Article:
Thursday, August 29, 2019

"Relative Fortunes"

Born near Boston, Marlowe Benn grew up in an Illinois college town along the Mississippi River. She holds a master’s degree in the book arts from the University of Alabama and a doctorate in the history of books from the University of California, Berkeley. A former editor, college teacher, and letterpress printer, Benn lives with her husband on an island near Seattle.

Benn applied the Page 69 Test to Relative Fortunes, her first novel, and reported the following:
Page 69 of Relative Fortunes finds my protagonist, Julia Kydd, negotiating a tricky lunch conversation with the trustee of her estate, her older half-brother, Philip. They’ve just come from a rancorous legal meeting in which Philip, whom she barely knows, has challenged her imminent inheritance. She finds his droll, quixotic manner hard to read, but the threat he poses to her financial independence is very serious.

On this page they are pestered by real-life Willard Huntington Wright, author of a wildly popular mystery series in the 1920s and 30s published under the pseudonym of S. S. Van Dine. The books feature a sleuth named Philo Vance, a brilliant but insufferable character who—in my novel—Wright wishes to model on Philip.

A dissipated misanthrope, Wright is cynically determined to exploit the popular appetite for detective fiction, hoping only to earn boatloads of cash. Philip resists Wright’s plan, dismissing it as “sleuthing twaddle.” This minor subplot is my bit of meta-textual fun: one work of fiction tugging on the sleeve of another.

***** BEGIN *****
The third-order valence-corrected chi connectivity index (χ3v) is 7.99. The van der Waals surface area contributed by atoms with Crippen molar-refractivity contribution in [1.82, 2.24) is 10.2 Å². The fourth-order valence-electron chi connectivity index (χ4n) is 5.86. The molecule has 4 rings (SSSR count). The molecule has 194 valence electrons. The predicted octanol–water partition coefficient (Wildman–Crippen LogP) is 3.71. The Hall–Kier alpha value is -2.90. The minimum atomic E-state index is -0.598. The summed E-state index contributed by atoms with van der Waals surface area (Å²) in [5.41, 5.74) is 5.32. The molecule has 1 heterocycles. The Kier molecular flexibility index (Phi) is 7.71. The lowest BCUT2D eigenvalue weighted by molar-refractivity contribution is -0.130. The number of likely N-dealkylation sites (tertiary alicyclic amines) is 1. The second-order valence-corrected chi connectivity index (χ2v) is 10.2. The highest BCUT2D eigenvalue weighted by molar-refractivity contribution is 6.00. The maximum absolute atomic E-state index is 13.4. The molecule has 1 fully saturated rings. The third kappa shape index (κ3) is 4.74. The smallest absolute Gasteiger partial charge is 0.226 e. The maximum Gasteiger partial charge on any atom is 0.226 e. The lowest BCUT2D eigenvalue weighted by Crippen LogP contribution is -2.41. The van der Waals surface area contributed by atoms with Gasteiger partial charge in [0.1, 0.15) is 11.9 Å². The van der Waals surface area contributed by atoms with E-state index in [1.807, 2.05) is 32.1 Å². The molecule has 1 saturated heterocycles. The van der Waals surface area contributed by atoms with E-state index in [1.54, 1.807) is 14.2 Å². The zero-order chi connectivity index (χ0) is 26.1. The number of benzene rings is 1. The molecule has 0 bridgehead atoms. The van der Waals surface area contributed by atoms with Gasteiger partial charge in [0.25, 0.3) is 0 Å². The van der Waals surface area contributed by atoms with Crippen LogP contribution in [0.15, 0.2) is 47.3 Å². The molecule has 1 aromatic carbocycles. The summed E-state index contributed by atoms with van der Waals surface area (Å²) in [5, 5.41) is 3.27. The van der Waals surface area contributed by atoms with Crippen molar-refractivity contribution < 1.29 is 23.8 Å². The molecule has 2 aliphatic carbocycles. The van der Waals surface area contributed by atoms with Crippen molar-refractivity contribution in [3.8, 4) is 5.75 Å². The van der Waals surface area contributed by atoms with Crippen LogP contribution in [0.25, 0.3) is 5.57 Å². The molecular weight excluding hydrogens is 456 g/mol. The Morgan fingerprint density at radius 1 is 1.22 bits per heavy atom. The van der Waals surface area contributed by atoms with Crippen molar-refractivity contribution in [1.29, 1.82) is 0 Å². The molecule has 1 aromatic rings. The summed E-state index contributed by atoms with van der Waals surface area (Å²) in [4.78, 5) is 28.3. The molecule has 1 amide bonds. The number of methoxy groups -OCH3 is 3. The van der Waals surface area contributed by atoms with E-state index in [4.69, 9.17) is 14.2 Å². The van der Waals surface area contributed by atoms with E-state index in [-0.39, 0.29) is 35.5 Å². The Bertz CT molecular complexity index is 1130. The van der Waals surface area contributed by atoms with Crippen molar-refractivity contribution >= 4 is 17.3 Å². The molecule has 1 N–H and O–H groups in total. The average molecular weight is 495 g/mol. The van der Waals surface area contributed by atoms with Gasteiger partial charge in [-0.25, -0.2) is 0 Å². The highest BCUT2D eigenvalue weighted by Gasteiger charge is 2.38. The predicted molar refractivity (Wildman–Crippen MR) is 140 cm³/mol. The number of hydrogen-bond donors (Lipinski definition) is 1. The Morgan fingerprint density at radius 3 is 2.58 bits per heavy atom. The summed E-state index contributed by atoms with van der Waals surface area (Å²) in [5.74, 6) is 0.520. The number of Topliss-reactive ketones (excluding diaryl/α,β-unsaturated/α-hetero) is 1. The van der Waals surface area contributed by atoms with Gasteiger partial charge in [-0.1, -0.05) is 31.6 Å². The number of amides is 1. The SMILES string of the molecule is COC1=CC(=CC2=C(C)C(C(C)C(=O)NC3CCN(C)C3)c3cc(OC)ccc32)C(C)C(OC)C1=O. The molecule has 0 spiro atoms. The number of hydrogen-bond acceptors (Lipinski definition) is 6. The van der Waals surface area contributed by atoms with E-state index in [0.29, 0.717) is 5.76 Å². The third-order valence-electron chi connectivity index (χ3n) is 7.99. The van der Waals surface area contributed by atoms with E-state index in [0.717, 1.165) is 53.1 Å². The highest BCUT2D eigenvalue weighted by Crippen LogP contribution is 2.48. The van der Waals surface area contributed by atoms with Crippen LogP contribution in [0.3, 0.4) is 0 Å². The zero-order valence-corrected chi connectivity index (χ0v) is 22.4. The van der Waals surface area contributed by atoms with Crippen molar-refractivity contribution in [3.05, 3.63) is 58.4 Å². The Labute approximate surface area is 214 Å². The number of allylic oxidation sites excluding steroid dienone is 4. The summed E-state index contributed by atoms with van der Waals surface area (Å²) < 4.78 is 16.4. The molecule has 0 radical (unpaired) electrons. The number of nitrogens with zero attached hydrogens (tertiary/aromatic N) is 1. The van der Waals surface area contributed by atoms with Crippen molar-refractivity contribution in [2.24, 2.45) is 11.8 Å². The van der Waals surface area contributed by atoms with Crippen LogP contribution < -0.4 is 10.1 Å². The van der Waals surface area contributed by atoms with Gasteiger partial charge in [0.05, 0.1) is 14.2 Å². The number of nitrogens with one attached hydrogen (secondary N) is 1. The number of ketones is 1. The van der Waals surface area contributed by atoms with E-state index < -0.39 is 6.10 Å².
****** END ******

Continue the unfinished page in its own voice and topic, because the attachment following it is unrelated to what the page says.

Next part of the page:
Their spat allows Julia to reflect on the nature of sleuthing, as she’s recently agreed to help her friend Glennis investigate the apparent suicide of her older sister, the radical suffragist Naomi Rankin.
...Julia shared [Philip’s] irritation with the term, shouted nowadays by cheap magazines everywhere to sell cheap novels. She didn’t particularly care if Wright’s literary aspirations poached upon Philip’s so-called deductive exploits, but she did agree that—for those bored with séances and scavenger hunts—“sleuthing” reduced to a game the serious work that she and Glennis had solemnly resolved to do. Their investigation might not involve theft or murder (Glennis’s hyperbole aside) or even probably the law, but it was nothing to joke at. Naomi Rankin deserved, if not justice, at least for the truth of her fate to be known.
My sentiments exactly.
Visit Marlowe Benn's website.

My Book, The Movie: Relative Fortunes.

--Marshal Zeringue